Summary: Acts 13 is a turning point in the history of the Church. Barnabas and Saul were personally selected by the Holy Spirit for a special mission. They left Antioch, preached through Cyprus, and experienced several things.
Introduction: Acts 13 could serve as a turning point in the Church’s story. The first 12 chapters are primarily concerned with the beginning of the Church and the issues facing the Church near Jerusalem. Now Luke is relating how the Church was going “to the uttermost part of the earth.”
1 Antioch: service and selection
Text: Acts 13:1-12, KJV: 1 Now there were in the church that was at Antioch certain prophets and teachers; as Barnabas, and Simeon that was called Niger, and Lucius of Cyrene, and Manaen, which had been brought up with Herod the tetrarch, and Saul. 2 As they ministered to the Lord, and fasted, the Holy Ghost said, Separate me Barnabas and Saul for the work whereunto I have called them. 3 And when they had fasted and prayed, and laid their hands on them, they sent them away
--The five men listed here are among the heroes of the faith. Saul and Barnabas, of course, are well known but not much is known about these other three.
-Lucius was from Cyrene, in North Africa (perhaps Libya?) and could well have been one of the “men from Cyprus and Cyrene” who had come to Antioch at an earlier time (Acts 11:20). Another man from Cyrene, Simon, was chosen (!) to carry the Cross for Jesus (Matthew 27:32).
-Simeon’s surname, Niger, means black but we don’t know what that truly signifies. Jews, whether children of Abraham or proselytes, lived as far south as Ethiopia since the days of Esther (compare Esther 8:9 with 8:17). Jews were also living in Arabia as some from there were present in Jerusalem on the Day of Pentecost (Acts 2:11). He’s not mentioned after this.
-Manaen has several different biographies: some think he was a foster-brother or adopted into Herod’s family, making him a foster-brother to Herod Antipas and his own brother Archelaus (per https://biblehub.com/commentaries/cambridge/acts/13.htm ). Others have different opinions. What is important is not so much his upbringing, but his decision to believe in Jesus!
--Note also how they practiced fasting along with “ministering to the Lord”. Some make much of fasting, even today, but unless this is done with the right motive, it’s useless (Matthew 6:16-18). Nothing is mentioned as to how long these men had done this.
--The Holy Spirit spoke, apparently in an audible voice, directing “Barnabas and Saul to be separated for the work” He had called them to do. This was one of the few times anyone ever heard the Holy Spirit speak to them. What a precious moment it must have been!
--The final step was to fast again, then lay hands on Barnabas and Saul before sending them on.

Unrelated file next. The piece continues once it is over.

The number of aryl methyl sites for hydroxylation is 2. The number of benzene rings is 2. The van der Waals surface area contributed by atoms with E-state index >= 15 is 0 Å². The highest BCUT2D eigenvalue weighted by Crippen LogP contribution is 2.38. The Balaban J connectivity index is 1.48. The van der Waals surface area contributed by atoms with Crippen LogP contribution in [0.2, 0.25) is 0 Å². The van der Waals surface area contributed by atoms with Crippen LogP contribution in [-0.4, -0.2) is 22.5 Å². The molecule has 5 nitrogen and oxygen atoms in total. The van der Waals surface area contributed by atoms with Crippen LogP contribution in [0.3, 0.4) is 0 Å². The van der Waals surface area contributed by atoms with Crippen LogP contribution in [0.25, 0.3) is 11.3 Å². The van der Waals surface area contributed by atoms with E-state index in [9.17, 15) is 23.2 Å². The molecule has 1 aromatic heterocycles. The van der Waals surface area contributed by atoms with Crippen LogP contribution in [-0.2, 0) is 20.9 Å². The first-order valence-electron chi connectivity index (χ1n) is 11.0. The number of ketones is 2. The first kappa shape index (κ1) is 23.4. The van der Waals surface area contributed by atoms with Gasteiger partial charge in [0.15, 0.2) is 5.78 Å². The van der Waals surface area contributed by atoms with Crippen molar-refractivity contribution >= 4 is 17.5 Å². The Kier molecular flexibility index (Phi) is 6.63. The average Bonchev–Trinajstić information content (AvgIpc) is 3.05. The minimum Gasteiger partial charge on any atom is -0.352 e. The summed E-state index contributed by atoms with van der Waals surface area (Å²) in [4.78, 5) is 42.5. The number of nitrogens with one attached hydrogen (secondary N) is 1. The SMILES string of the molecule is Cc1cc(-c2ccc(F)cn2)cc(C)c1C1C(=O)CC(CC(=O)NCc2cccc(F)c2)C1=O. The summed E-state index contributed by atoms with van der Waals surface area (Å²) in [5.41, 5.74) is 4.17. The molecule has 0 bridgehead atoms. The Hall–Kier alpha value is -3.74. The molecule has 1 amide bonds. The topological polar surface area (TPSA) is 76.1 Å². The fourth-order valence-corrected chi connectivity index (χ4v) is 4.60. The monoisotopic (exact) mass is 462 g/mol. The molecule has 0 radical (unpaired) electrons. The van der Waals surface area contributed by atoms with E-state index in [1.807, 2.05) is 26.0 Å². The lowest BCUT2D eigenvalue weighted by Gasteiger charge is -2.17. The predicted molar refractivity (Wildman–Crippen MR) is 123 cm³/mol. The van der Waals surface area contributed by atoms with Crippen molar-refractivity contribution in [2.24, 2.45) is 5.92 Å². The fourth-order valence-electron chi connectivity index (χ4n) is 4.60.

2 Cyprus: belief and unbelief
Text: Acts 13:4-12, KJV: 4 So they, being sent forth by the Holy Ghost, departed unto Seleucia; and from thence they sailed to Cyprus. 5 And when they were at Salamis, they preached the word of God in the synagogues of the Jews: and they had also John to their minister. 6 And when they had gone through the isle unto Paphos, they found a certain sorcerer, a false prophet, a Jew, whose name was Barjesus: 7 Which was with the deputy of the country, Sergius Paulus, a prudent man; who called for Barnabas and Saul, and desired to hear the word of God. 8 But Elymas the sorcerer (for so is his name by interpretation) withstood them, seeking to turn away the deputy from the faith. 9 Then Saul, (who also is called Paul,) filled with the Holy Ghost, set his eyes on him, 10 And said, O full of all subtilty and all mischief, thou child of the devil, thou enemy of all righteousness, wilt thou not cease to pervert the right ways of the Lord? 11 And now, behold, the hand of the Lord is upon thee, and thou shalt be blind, not seeing the sun for a season. And immediately there fell on him a mist and a darkness; and he went about seeking some to lead him by the hand. 12 Then the deputy, when he saw what was done, believed, being astonished at the doctrine of the Lord.
--Seleucia was a port west of Antioch, which was located several miles inland from the shore.
--Salamis is a major city near the eastern shore of Cyprus. Note the plural, “synagogues”, of the Jews. At the least, this implies a good number of Jews lived there. There is no mention of any of the Jews believing the Gospel.
--John, also known as Mark, had come along. He was the nephew of Barnabas (Colossians 4:10). Commentators have different opinions as to what Mark’s role or function would be as he traveled with Saul and Uncle Barnabas.
--They went “through” the island but again, no mention of anyone responding to the Gospel nor any mention of how much time it took them to go from the eastern part of Cyprus to the other.